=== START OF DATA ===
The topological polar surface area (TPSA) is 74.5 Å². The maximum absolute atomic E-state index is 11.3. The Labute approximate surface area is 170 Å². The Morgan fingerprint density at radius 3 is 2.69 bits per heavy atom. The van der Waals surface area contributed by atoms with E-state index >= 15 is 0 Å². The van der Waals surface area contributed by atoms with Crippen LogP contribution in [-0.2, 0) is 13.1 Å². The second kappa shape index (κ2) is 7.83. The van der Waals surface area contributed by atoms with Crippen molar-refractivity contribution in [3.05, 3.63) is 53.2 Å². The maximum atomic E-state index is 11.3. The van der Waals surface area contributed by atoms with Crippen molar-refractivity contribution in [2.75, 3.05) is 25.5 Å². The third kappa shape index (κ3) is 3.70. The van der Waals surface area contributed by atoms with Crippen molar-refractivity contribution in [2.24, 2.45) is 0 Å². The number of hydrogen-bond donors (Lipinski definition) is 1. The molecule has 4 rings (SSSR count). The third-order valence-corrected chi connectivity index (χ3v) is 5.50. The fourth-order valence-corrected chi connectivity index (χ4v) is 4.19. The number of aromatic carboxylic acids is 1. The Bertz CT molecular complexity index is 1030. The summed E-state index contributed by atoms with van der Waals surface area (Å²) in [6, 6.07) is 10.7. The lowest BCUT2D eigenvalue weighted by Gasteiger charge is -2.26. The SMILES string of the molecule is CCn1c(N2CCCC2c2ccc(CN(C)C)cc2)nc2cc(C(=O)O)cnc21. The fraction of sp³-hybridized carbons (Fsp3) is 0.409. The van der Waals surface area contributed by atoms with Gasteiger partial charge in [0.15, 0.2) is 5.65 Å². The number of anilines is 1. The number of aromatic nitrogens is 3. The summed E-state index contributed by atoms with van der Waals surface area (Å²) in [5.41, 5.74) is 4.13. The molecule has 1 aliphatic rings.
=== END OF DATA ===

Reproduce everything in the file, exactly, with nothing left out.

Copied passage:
The topological polar surface area (TPSA) is 74.5 Å². The maximum absolute atomic E-state index is 11.3. The Labute approximate surface area is 170 Å². The Morgan fingerprint density at radius 3 is 2.69 bits per heavy atom. The van der Waals surface area contributed by atoms with E-state index >= 15 is 0 Å². The van der Waals surface area contributed by atoms with Crippen LogP contribution in [-0.2, 0) is 13.1 Å². The second kappa shape index (κ2) is 7.83. The van der Waals surface area contributed by atoms with Crippen molar-refractivity contribution in [3.05, 3.63) is 53.2 Å². The maximum atomic E-state index is 11.3. The van der Waals surface area contributed by atoms with Crippen molar-refractivity contribution in [2.75, 3.05) is 25.5 Å². The third kappa shape index (κ3) is 3.70. The van der Waals surface area contributed by atoms with Crippen molar-refractivity contribution in [2.24, 2.45) is 0 Å². The number of hydrogen-bond donors (Lipinski definition) is 1. The molecule has 4 rings (SSSR count). The third-order valence-corrected chi connectivity index (χ3v) is 5.50. The fourth-order valence-corrected chi connectivity index (χ4v) is 4.19. The number of aromatic carboxylic acids is 1. The Bertz CT molecular complexity index is 1030. The summed E-state index contributed by atoms with van der Waals surface area (Å²) in [6, 6.07) is 10.7. The lowest BCUT2D eigenvalue weighted by Gasteiger charge is -2.26. The SMILES string of the molecule is CCn1c(N2CCCC2c2ccc(CN(C)C)cc2)nc2cc(C(=O)O)cnc21. The fraction of sp³-hybridized carbons (Fsp3) is 0.409. The van der Waals surface area contributed by atoms with Gasteiger partial charge in [0.15, 0.2) is 5.65 Å². The number of anilines is 1. The number of aromatic nitrogens is 3. The summed E-state index contributed by atoms with van der Waals surface area (Å²) in [5.41, 5.74) is 4.13. The molecule has 1 aliphatic rings.